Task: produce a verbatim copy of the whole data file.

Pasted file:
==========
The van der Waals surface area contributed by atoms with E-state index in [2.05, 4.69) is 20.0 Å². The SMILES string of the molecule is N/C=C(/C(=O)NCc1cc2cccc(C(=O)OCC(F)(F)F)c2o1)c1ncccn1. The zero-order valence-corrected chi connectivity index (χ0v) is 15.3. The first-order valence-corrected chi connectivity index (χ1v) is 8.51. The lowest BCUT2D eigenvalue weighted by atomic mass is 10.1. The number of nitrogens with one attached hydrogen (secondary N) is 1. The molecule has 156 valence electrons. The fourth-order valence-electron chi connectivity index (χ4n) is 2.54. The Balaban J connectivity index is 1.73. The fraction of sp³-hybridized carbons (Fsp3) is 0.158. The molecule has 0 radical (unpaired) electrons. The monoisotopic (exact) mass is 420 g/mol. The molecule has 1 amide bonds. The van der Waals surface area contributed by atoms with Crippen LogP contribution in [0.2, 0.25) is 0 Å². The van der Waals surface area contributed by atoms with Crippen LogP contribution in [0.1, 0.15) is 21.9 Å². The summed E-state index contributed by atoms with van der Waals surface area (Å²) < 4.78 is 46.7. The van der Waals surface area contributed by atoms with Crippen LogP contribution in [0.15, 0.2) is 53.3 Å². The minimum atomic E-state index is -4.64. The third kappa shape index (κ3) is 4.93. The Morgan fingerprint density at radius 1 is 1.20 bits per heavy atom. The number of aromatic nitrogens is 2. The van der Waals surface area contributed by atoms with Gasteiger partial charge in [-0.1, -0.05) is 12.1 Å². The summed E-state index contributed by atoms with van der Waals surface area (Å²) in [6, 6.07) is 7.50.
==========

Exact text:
The van der Waals surface area contributed by atoms with E-state index in [2.05, 4.69) is 20.0 Å². The SMILES string of the molecule is N/C=C(/C(=O)NCc1cc2cccc(C(=O)OCC(F)(F)F)c2o1)c1ncccn1. The zero-order valence-corrected chi connectivity index (χ0v) is 15.3. The first-order valence-corrected chi connectivity index (χ1v) is 8.51. The lowest BCUT2D eigenvalue weighted by atomic mass is 10.1. The number of nitrogens with one attached hydrogen (secondary N) is 1. The molecule has 156 valence electrons. The fourth-order valence-electron chi connectivity index (χ4n) is 2.54. The Balaban J connectivity index is 1.73. The fraction of sp³-hybridized carbons (Fsp3) is 0.158. The molecule has 0 radical (unpaired) electrons. The monoisotopic (exact) mass is 420 g/mol. The molecule has 1 amide bonds. The van der Waals surface area contributed by atoms with Crippen LogP contribution in [0.2, 0.25) is 0 Å². The van der Waals surface area contributed by atoms with Crippen LogP contribution in [0.1, 0.15) is 21.9 Å². The summed E-state index contributed by atoms with van der Waals surface area (Å²) < 4.78 is 46.7. The van der Waals surface area contributed by atoms with Crippen LogP contribution in [0.15, 0.2) is 53.3 Å². The minimum atomic E-state index is -4.64. The third kappa shape index (κ3) is 4.93. The Morgan fingerprint density at radius 1 is 1.20 bits per heavy atom. The number of aromatic nitrogens is 2. The van der Waals surface area contributed by atoms with Gasteiger partial charge in [-0.1, -0.05) is 12.1 Å². The summed E-state index contributed by atoms with van der Waals surface area (Å²) in [6, 6.07) is 7.50.